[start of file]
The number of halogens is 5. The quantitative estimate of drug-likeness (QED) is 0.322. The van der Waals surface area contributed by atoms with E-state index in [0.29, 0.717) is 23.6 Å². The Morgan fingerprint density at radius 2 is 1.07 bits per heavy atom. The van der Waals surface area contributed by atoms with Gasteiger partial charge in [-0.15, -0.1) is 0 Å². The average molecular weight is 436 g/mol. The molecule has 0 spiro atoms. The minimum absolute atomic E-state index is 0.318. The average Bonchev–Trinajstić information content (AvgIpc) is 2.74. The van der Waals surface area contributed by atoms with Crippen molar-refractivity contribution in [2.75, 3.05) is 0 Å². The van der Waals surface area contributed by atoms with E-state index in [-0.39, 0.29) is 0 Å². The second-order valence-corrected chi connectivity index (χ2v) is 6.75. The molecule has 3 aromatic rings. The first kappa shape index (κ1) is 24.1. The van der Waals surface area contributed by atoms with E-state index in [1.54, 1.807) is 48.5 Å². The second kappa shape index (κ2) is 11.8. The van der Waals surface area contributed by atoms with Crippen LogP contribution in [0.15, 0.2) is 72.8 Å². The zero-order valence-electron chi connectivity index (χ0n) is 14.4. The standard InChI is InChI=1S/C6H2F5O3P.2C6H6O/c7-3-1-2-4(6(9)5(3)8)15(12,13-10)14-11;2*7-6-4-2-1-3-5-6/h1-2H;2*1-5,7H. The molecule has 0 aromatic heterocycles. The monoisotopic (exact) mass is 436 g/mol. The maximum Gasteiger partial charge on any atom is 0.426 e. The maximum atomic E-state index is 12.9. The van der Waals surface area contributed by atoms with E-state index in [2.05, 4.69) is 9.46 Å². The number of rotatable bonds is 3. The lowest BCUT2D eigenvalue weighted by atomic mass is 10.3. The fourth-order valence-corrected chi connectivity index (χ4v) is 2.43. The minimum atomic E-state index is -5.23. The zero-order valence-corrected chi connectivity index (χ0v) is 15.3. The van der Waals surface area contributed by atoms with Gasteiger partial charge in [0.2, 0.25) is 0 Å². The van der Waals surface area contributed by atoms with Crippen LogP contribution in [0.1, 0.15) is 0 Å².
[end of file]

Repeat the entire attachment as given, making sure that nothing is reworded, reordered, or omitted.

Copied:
The number of halogens is 5. The quantitative estimate of drug-likeness (QED) is 0.322. The van der Waals surface area contributed by atoms with E-state index in [0.29, 0.717) is 23.6 Å². The Morgan fingerprint density at radius 2 is 1.07 bits per heavy atom. The van der Waals surface area contributed by atoms with Gasteiger partial charge in [-0.15, -0.1) is 0 Å². The average molecular weight is 436 g/mol. The molecule has 0 spiro atoms. The minimum absolute atomic E-state index is 0.318. The average Bonchev–Trinajstić information content (AvgIpc) is 2.74. The van der Waals surface area contributed by atoms with Crippen molar-refractivity contribution in [2.75, 3.05) is 0 Å². The van der Waals surface area contributed by atoms with E-state index in [-0.39, 0.29) is 0 Å². The second-order valence-corrected chi connectivity index (χ2v) is 6.75. The molecule has 3 aromatic rings. The first kappa shape index (κ1) is 24.1. The van der Waals surface area contributed by atoms with E-state index in [1.54, 1.807) is 48.5 Å². The second kappa shape index (κ2) is 11.8. The van der Waals surface area contributed by atoms with Crippen LogP contribution in [0.15, 0.2) is 72.8 Å². The zero-order valence-electron chi connectivity index (χ0n) is 14.4. The standard InChI is InChI=1S/C6H2F5O3P.2C6H6O/c7-3-1-2-4(6(9)5(3)8)15(12,13-10)14-11;2*7-6-4-2-1-3-5-6/h1-2H;2*1-5,7H. The molecule has 0 aromatic heterocycles. The monoisotopic (exact) mass is 436 g/mol. The maximum Gasteiger partial charge on any atom is 0.426 e. The maximum atomic E-state index is 12.9. The van der Waals surface area contributed by atoms with E-state index in [2.05, 4.69) is 9.46 Å². The number of rotatable bonds is 3. The lowest BCUT2D eigenvalue weighted by atomic mass is 10.3. The fourth-order valence-corrected chi connectivity index (χ4v) is 2.43. The minimum atomic E-state index is -5.23. The zero-order valence-corrected chi connectivity index (χ0v) is 15.3. The van der Waals surface area contributed by atoms with Gasteiger partial charge in [0.2, 0.25) is 0 Å². The van der Waals surface area contributed by atoms with Crippen LogP contribution in [0.1, 0.15) is 0 Å².